Stakeholders will have to pull together to get the property industry back on its feet, once the lockdown is lifted
The City of Cape Town and developers will need to work hand in hand, post-lockdown, to resurrect the property industry.
The task is daunting but it is vital not only to assist economic recovery, but to avoid massive job losses.
For years, developers have complained one of their biggest challenges is handling the timeline for city planning approval. There is concern that after lockdown, this might worsen.
Planning approval and rezoning “can take years”, which David Sedgwick, managing director of Horizon Capital, laments is “unacceptable for a developing country being crippled by economic under-performance”.
“The government should be doing everything to speed up timelines on capital projects – these create the jobs required.”
While no one is certain exactly what impact Covid-19 and the lockdown will have, he says there is little doubt “it will be devastating on a level we’ve never before seen, with millions of jobs lost throughout South Africa”. Cape Town, therefore, needs to be bold and proactive in facilitating growth.
“It must work with, and alongside, developers and construction companies to protect citizens’ livelihoods and ensure an employment bloodbath is avoided.”
However, Sedgwick did acknowledge the city has reached out to developers for ideas on how it could assist in boosting post-lockdown impetus. The city also told the Cape Times development planning departments have remained open during lockdown to ensure service delivery, providing a platform for the industry to leave the blocks as soon as the economy is back on stream.
The City of Cape Town insists it is prepared.
“We urge development professionals, developers and investors to continue submitting applications via our online e-services portal. We will process submissions as rapidly as possible,” says Marian Nieuwoudt, mayoral committee member for special planning and environment.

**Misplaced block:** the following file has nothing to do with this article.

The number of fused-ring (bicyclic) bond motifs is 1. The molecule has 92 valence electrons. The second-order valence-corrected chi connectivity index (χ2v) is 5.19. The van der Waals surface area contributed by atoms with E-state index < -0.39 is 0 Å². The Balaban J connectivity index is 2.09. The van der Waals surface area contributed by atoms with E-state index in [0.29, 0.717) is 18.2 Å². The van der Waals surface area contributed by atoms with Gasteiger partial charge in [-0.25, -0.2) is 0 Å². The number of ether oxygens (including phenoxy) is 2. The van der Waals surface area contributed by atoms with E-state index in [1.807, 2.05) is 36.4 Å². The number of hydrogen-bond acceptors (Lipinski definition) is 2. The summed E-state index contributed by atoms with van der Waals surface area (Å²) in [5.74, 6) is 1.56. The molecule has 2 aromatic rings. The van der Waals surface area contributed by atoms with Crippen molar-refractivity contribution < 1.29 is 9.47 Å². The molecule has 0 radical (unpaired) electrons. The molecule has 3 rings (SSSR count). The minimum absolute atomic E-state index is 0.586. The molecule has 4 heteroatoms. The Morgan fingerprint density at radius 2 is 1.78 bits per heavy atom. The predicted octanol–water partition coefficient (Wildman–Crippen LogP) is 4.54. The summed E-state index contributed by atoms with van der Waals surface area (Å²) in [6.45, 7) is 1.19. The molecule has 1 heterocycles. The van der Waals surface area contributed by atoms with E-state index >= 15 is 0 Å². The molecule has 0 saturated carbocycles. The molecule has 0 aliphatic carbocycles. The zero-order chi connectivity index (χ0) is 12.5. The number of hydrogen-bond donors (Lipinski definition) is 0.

She says her department has reduced the processing timeframe for land-use applications by 50% against the national benchmark laid down in the Spatial Planning and Land Use Management Act.
“We meet the quarterly target of 85%, as set by the City of Cape Town.”
The Western Cape Property Development Forum’s biggest concern, other than the state of the economy, is the “expected and ongoing ‘business as usual’” response on land use and building plan applications with the city and other municipalities”, says chairman Deon van Zyl.
“We have for some time now pointed out the incredible delays and red tape hindering investment – a situation pushing the industry to the edge of collapse – even before Covid-19 struck.
“It is now critical these be resolved, once and for all.”
Van Zyl says the three spheres of government need to “become serious” about facilitating investment in fixed capital projects, such as infrastructure and building.
Timelines aside, Colin Anderson, chief operating officer at the Rabie Property Group, says a major challenge the property development industry will face after lockdown is pressure on income.
This relates to rents payable by tenants and the sale of development stock, plus the construction industry needing to get back on its feet.
“Prior to lockdown, developers had already felt the sting of the slowdown of development investment because of lethargic economic conditions. Now, with the world in turmoil, South Africa, as a developing nation, is particularly susceptible.”
When lockdown is lifted, the completion of developments will be behind schedule. Brad Morgan of Rawson Developers says making up for lost time will be a serious challenge.
“We will need buy-in from suppliers, contractors, labour and factories to work through the builders’ holidays in December to try to make up lost time.”
He says working hours need to be considered, with companies possibly facing day and nightshift options on construction sites. Labour unions and bargaining councils would also need to be on board to ensure such initiatives were streamlined.